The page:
Why CO2

Carbon dioxide is a natural product of fermentation. It is also readily available, inexpensive, nontoxic, nonflammable, and chemically inert under most conditions. CO2 liquefies under reasonable pressures and once liquefied can be passed through various media, through which it behaves as an organic solvent (Hyatt. J. Org. Chem. 1984, 49, 5097-5101). Carbon dioxide exists as a liquid below 88 °F (31 °C) and 73 atm. Above 88 °F (31 °C), CO2 cannot exist as a liquid, it exists then as a supercritical fluid that behaves as a gas, but when highly compressed the fluid is more dense than liquid CO2. In the supercritical phase CO2 behaves as a solvent with a higher diffusivity, lower viscosity, and lower surface tension than liquid CO2. In general, the supercritical phase is thought to be a better solvent than liquid CO2. Liquefied and supercritical CO2 behave similarly in terms of their ability to act as a covalent solvent. It behaves as a good solvent for hop resins (supercritical) and for aromatics (liquid). However, at higher pressures supercritical CO2 extractions can negatively impact oil content. The reason for this is that at higher pressure the CO2 gas contains water vapor as well as oils that leave the separator upon condensation. 

A comparison of the essential oil content and composition indicates that liquid and supercritical CO2 extracts of the same hops can lead to 50% reduction of oil content in supercritical extracts. The majority of this is composed of hydrocarbons that would generally either volatilize or oxidize in the kettle during boil. However, due to this it is suggested that liquid extracts display more varietal character and are preferable for flavor and aroma applications in beer.

During extraction, extract vessels are filled with pelletized hops. (The hops used must be pelletized because liquid CO2 cannot penetrate intact lupulin glands, which contain the resins and oils. During pelletization hops are ground into a powder then pressed through a die which ruptures the lupulin glands to expose the resin and oils.) Liquid or supercritical CO2 is then pumped through a heat exchanger to achieve desired extraction temperature, then run through the vessel at specified flow rates to extract hop resins and hop oils out of the pellets. Once the pressure is reduced, the CO2 evaporates off of the extract in the heat exchanger, the extract is collected, and the CO2 is recycled. Suggested extraction pressures and temperatures are displayed in Table 1.

Liquid extracts tend to be yellow to gold in color and higher in oil content due to the softer extraction, while supercritical extracts range from light to dark green due to the presence of chorophyll extracted under harder conditions. During supercritical extraction up to 50% of the volatile hydrocarbon fraction can be lost depending on the temperature, pressure, and flow rate of the CO2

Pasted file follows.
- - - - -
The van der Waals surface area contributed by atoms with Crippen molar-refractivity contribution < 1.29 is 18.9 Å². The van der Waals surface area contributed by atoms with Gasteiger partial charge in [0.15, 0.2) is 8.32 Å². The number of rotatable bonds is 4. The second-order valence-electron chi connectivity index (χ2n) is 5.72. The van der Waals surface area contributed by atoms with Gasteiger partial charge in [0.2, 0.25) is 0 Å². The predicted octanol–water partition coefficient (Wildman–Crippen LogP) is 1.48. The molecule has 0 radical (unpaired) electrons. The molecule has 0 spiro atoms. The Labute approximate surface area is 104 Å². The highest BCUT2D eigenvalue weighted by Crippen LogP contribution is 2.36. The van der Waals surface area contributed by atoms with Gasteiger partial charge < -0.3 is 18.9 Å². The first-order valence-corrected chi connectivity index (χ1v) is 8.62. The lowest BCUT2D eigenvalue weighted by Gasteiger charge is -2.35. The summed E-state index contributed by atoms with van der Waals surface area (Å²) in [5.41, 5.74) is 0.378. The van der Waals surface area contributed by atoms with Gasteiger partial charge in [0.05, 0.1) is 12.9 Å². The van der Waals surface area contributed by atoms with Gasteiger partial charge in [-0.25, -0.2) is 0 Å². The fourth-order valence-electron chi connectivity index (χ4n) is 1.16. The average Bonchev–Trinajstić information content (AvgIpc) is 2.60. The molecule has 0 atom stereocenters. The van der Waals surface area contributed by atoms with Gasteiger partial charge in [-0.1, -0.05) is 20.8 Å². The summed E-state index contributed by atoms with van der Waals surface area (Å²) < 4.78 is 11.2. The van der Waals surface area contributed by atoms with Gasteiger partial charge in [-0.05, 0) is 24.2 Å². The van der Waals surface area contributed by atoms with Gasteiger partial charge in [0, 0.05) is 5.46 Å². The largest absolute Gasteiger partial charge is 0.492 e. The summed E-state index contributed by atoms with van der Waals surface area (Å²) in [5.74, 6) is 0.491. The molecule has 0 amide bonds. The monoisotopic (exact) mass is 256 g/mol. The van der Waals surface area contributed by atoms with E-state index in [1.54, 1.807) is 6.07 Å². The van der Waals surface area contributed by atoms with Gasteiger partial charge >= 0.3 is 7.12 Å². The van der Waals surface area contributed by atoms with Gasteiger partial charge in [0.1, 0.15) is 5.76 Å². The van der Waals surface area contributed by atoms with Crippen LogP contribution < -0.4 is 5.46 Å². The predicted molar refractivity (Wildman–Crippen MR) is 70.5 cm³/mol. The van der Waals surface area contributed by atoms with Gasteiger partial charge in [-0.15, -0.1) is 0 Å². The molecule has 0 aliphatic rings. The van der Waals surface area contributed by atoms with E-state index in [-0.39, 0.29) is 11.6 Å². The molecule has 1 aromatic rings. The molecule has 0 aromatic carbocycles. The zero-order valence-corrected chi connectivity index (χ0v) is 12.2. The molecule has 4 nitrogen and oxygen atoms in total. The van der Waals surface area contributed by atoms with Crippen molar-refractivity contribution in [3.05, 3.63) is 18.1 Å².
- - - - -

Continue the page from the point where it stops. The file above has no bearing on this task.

During extraction the most non-polar compounds (the oils and the beta acids) elute first, then the alpha acids, then any subsequent more polar compounds. The maximum solubility of hop acids occurs at 45–46 °F (7–8 °C) due to the presence of moisture in the hop cones. Liquid plants thus operate between 41–50 °F (5–10 °C), up to 68 °F (20 °C) to minimize the uptake of moisture in the extracts. Research conducted by BRF indicates that 350 kilos of liquid CO2 is required to extract 1 kilo of alpha acids. Supercritical plants require less CO2 due to the higher extraction efficiency of the supercritical liquid phase and thus shorter run times are required to achieve similar extraction of alpha acids. However supercritical extracts contain more non-desirable components such as waxes and chlorophyll and are thus not as suitable for advanced processing into light-stable or pre-isomerized alpha acid products. The alpha acid content of CO2 extracts is varietal dependent (30–50% alpha), with low alpha, aromatic varieties yielding lower alpha, so the extraction of lower alpha varieties may not make economic sense. 

Use and Benefits of CO2 Extracts

Due to the viscosity of traditional hop extracts, they must be heated and poured out or metered out of the storage vessel, or in many craft brewing applications, the entire can punctured and suspended into the kettle. Extracts are typically used for the bittering charge, but as Alec Mull (Vice President of Brewing Operations at Founders Brewing) suggests they can be used throughout the boil. Founders has been using extracts for close to 10 years, but on the hot side only, as to this date trials done on the cold side haven’t proven effective. T90s (pellets that have 90% of whole hop material in them) and other concentrated pellets such as T45, T30 (45% and 30% of original hop material) are still used on the cold side for dry hopping. On the hot side, in addition to hop pellets, Founders uses hop extracts for various charges at 60, 30, 20, 15, and 10 minutes to end of boil. In their “irresponsibly” hopped (those with more than 2 lbs. per barrel on the hot side, or about 1 oz. per gallon/7 g per L) beers they have trialed whirlpool strike charges. Alec suggests if you are looking for a place to start, consider replacing your 60-minute bittering charge at 100% alpha substitution to the alpha in your traditional pellet charge.